Members of the House of Representatives, the Green Chamber of Nigeria’s bicameral Legislature, are currently growing goose pimples over a startling $27 billion oil revenue rip-off in the country.
They have accordingly resolved to probe the country’s alleged loss of the huge oil revenue to international oil companies since 1999.
A goose pimple is however, a state of the skin caused by cold, fear, or excitement, in which small bumps appear on the surface as the hairs become erect; goose bumps.
The resolution of the Green Chamber was passed at the plenary midweek, after a debate on a bill presented by President Muhammadu Buhari seeking to increase Federal Government’s share of the revenue accruing from oil.
The Bill for an Act to Amend the Deep Offshore and Inland Basin Production Sharing Contracts Act, CAP D3 Laws of the Federation of Nigeria 2004, to Review the Share of the Government of the Federation in the Additional Revenue Under the Production Sharing Contracts was passed for second reading.
According to the existing Act authorising the sharing formula, the international oil corporations are to drill crude and sell with the proceeds shared between them and the Federal Government on a 60/40 basis at $20 per barrel of crude.
For the House of Reps, this means the big oil corporations have been keeping whatever excess revenue they generated from the increase in the price of crude and share based on $20 agreement irrespective of the current prevailing market price.
Leading the debate on the bill, the Deputy Majority Leader, Idris Wase, urged his colleagues to support the bill.
But, Uzoma Nkem-Abonta, from Abia State cited Order 12 Sub-Rule 3, pointing out that he and some other lawmakers did not have the hard copies of the bill to allow to them debate it adequately.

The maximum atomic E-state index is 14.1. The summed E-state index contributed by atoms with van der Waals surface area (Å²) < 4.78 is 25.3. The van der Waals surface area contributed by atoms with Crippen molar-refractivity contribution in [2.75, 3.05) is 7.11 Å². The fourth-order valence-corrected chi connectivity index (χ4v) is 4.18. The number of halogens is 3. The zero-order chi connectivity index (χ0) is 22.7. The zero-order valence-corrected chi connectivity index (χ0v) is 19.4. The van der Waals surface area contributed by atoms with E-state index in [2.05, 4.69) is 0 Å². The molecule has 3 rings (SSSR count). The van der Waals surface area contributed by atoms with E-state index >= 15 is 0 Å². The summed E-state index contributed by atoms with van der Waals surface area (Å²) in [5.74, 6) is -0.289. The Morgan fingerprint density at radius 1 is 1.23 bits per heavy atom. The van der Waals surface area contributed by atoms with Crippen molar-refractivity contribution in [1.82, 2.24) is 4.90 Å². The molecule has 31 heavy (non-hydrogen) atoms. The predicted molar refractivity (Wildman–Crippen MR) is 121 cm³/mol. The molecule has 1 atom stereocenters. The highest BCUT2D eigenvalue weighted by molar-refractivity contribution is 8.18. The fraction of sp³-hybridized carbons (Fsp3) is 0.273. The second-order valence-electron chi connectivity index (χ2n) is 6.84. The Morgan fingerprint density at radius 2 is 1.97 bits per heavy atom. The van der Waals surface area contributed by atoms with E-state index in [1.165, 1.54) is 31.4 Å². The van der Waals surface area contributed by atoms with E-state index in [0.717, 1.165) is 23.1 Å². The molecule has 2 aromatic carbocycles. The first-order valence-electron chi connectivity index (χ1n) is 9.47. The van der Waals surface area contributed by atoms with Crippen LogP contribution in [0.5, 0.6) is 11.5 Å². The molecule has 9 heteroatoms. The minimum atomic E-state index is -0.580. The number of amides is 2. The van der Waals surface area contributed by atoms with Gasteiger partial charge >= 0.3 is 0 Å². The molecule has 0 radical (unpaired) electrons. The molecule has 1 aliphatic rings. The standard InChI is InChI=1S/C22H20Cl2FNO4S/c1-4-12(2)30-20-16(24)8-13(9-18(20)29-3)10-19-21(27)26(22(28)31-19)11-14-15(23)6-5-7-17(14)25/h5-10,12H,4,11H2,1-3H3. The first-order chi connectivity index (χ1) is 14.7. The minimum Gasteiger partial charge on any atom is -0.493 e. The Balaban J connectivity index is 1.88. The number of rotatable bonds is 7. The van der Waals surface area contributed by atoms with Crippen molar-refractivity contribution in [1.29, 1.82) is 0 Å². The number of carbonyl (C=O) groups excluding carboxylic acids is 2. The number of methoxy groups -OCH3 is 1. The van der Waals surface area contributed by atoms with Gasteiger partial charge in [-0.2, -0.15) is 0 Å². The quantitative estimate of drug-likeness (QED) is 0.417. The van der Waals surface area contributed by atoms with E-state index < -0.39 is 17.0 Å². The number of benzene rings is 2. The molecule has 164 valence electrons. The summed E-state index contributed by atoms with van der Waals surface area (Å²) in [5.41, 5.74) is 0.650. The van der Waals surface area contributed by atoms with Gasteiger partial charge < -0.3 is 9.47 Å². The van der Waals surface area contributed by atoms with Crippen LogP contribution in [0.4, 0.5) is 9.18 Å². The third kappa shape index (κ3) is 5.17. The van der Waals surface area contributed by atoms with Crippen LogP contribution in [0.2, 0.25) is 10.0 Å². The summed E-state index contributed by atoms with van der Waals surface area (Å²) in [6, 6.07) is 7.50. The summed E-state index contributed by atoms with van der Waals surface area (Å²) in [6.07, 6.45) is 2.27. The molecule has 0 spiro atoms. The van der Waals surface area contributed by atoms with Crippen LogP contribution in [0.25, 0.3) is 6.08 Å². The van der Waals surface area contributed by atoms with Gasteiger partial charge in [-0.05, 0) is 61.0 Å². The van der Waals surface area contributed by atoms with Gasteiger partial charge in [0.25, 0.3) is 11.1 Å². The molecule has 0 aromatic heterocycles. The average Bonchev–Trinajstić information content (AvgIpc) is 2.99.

Another legislator, Nicholas Ossai, from Delta State supported Nkem-Abonta, calling for the suspension of the second reading pending the availability of the copies of the bill to members.
Deputy Speaker of the House, Lasun Yussuff, however urged the Speaker, Yakubu Dogara, who presided over the session, to allow the debate to go on while appealing that more legislative days be set aside for the debate to enable members to exhaust their thoughts on the subject matter.
Lasun said as an engineer, who started his career in the oil sector, he knew well that the Federal Government had little control over deep offshore oil exploration, adding, ‘’the way things stand, we may end up being pushed out of the sharing formula in the future because the IOCs own the expertise and the funds, and they can even decide to apply international laws to claim the locations of the deep offshore wells.
‘’Like the Deputy Leader said, in order to encourage investment in the section of the industry, the government allowed the existing sharing formula because investment in that area is heavy.’’